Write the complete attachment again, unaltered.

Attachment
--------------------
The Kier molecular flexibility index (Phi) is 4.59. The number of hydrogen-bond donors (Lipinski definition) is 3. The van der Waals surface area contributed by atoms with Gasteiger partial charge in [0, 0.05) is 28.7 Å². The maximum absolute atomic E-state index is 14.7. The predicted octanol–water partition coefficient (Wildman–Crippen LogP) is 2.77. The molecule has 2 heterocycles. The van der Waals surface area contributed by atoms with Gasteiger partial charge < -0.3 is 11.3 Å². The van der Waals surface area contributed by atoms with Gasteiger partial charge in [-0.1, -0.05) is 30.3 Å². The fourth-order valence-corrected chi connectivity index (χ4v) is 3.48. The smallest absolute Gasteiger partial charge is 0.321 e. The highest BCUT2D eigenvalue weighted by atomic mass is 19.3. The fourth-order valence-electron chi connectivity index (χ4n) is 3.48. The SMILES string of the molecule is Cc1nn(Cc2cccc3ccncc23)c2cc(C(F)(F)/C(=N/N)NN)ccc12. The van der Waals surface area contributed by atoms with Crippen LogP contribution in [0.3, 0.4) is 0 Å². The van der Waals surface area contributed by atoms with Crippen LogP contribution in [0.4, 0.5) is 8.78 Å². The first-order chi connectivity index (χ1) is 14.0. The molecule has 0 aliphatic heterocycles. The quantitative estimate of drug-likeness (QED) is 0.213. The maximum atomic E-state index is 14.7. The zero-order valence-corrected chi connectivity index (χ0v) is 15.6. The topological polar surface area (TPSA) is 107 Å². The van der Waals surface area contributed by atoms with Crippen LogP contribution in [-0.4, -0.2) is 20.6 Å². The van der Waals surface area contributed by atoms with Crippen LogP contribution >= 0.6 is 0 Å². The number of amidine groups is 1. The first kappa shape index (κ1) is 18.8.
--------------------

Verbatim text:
The Kier molecular flexibility index (Phi) is 4.59. The number of hydrogen-bond donors (Lipinski definition) is 3. The van der Waals surface area contributed by atoms with Gasteiger partial charge in [0, 0.05) is 28.7 Å². The maximum absolute atomic E-state index is 14.7. The predicted octanol–water partition coefficient (Wildman–Crippen LogP) is 2.77. The molecule has 2 heterocycles. The van der Waals surface area contributed by atoms with Gasteiger partial charge < -0.3 is 11.3 Å². The van der Waals surface area contributed by atoms with Gasteiger partial charge in [-0.1, -0.05) is 30.3 Å². The fourth-order valence-corrected chi connectivity index (χ4v) is 3.48. The smallest absolute Gasteiger partial charge is 0.321 e. The highest BCUT2D eigenvalue weighted by atomic mass is 19.3. The fourth-order valence-electron chi connectivity index (χ4n) is 3.48. The SMILES string of the molecule is Cc1nn(Cc2cccc3ccncc23)c2cc(C(F)(F)/C(=N/N)NN)ccc12. The van der Waals surface area contributed by atoms with Crippen LogP contribution in [0.3, 0.4) is 0 Å². The van der Waals surface area contributed by atoms with Crippen LogP contribution in [0.4, 0.5) is 8.78 Å². The first-order chi connectivity index (χ1) is 14.0. The molecule has 0 aliphatic heterocycles. The quantitative estimate of drug-likeness (QED) is 0.213. The maximum atomic E-state index is 14.7. The zero-order valence-corrected chi connectivity index (χ0v) is 15.6. The topological polar surface area (TPSA) is 107 Å². The van der Waals surface area contributed by atoms with Crippen LogP contribution in [-0.4, -0.2) is 20.6 Å². The van der Waals surface area contributed by atoms with Crippen LogP contribution >= 0.6 is 0 Å². The number of amidine groups is 1. The first kappa shape index (κ1) is 18.8.